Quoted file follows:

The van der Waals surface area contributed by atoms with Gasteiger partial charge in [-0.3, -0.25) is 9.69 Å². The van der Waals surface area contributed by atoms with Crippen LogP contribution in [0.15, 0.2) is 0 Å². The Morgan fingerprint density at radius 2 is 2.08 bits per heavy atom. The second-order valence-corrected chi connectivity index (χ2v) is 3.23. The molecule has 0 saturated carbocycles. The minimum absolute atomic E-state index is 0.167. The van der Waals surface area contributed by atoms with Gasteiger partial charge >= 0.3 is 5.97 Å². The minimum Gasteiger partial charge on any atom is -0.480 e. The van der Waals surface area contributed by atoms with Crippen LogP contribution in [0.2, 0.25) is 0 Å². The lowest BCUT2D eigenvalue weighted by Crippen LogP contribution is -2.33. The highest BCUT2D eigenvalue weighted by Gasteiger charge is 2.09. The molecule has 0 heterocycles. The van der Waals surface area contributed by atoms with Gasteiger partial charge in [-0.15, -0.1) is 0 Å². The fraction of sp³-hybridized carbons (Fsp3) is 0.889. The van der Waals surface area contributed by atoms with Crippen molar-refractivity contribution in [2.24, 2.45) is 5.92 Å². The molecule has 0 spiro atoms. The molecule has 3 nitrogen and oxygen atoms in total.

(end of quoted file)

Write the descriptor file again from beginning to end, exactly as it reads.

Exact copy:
The van der Waals surface area contributed by atoms with Gasteiger partial charge in [-0.3, -0.25) is 9.69 Å². The van der Waals surface area contributed by atoms with Crippen LogP contribution in [0.15, 0.2) is 0 Å². The Morgan fingerprint density at radius 2 is 2.08 bits per heavy atom. The second-order valence-corrected chi connectivity index (χ2v) is 3.23. The molecule has 0 saturated carbocycles. The minimum absolute atomic E-state index is 0.167. The van der Waals surface area contributed by atoms with Gasteiger partial charge >= 0.3 is 5.97 Å². The minimum Gasteiger partial charge on any atom is -0.480 e. The van der Waals surface area contributed by atoms with Crippen LogP contribution in [0.2, 0.25) is 0 Å². The lowest BCUT2D eigenvalue weighted by Crippen LogP contribution is -2.33. The highest BCUT2D eigenvalue weighted by Gasteiger charge is 2.09. The molecule has 0 heterocycles. The van der Waals surface area contributed by atoms with Gasteiger partial charge in [-0.15, -0.1) is 0 Å². The fraction of sp³-hybridized carbons (Fsp3) is 0.889. The van der Waals surface area contributed by atoms with Crippen molar-refractivity contribution in [2.24, 2.45) is 5.92 Å². The molecule has 0 spiro atoms. The molecule has 3 nitrogen and oxygen atoms in total.